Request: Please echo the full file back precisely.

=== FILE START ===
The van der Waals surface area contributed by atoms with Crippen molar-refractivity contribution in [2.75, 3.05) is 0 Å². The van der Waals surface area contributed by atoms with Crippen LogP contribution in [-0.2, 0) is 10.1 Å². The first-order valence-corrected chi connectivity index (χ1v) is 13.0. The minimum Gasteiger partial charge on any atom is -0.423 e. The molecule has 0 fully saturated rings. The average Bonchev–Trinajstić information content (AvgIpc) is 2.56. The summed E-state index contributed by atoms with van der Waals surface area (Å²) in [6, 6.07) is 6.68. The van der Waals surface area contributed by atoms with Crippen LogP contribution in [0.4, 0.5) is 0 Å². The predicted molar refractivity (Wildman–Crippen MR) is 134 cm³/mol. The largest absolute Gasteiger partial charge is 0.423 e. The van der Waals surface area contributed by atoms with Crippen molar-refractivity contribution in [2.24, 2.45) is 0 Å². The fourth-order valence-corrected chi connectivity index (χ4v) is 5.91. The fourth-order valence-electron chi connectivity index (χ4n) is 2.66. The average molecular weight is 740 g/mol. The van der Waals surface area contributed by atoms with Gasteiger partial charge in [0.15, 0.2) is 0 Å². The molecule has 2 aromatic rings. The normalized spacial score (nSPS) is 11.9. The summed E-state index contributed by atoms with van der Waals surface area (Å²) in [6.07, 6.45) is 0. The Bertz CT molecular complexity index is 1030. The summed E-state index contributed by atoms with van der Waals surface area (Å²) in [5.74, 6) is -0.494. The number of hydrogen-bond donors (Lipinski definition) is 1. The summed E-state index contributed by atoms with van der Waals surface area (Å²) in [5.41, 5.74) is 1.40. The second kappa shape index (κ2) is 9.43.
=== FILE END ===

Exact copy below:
The van der Waals surface area contributed by atoms with Crippen molar-refractivity contribution in [2.75, 3.05) is 0 Å². The van der Waals surface area contributed by atoms with Crippen LogP contribution in [-0.2, 0) is 10.1 Å². The first-order valence-corrected chi connectivity index (χ1v) is 13.0. The minimum Gasteiger partial charge on any atom is -0.423 e. The molecule has 0 fully saturated rings. The average Bonchev–Trinajstić information content (AvgIpc) is 2.56. The summed E-state index contributed by atoms with van der Waals surface area (Å²) in [6, 6.07) is 6.68. The van der Waals surface area contributed by atoms with Crippen LogP contribution in [0.4, 0.5) is 0 Å². The predicted molar refractivity (Wildman–Crippen MR) is 134 cm³/mol. The largest absolute Gasteiger partial charge is 0.423 e. The van der Waals surface area contributed by atoms with Crippen molar-refractivity contribution in [2.24, 2.45) is 0 Å². The fourth-order valence-corrected chi connectivity index (χ4v) is 5.91. The fourth-order valence-electron chi connectivity index (χ4n) is 2.66. The average molecular weight is 740 g/mol. The van der Waals surface area contributed by atoms with Gasteiger partial charge in [0.15, 0.2) is 0 Å². The molecule has 2 aromatic rings. The normalized spacial score (nSPS) is 11.9. The summed E-state index contributed by atoms with van der Waals surface area (Å²) in [6.07, 6.45) is 0. The Bertz CT molecular complexity index is 1030. The summed E-state index contributed by atoms with van der Waals surface area (Å²) in [5.74, 6) is -0.494. The number of hydrogen-bond donors (Lipinski definition) is 1. The summed E-state index contributed by atoms with van der Waals surface area (Å²) in [5.41, 5.74) is 1.40. The second kappa shape index (κ2) is 9.43.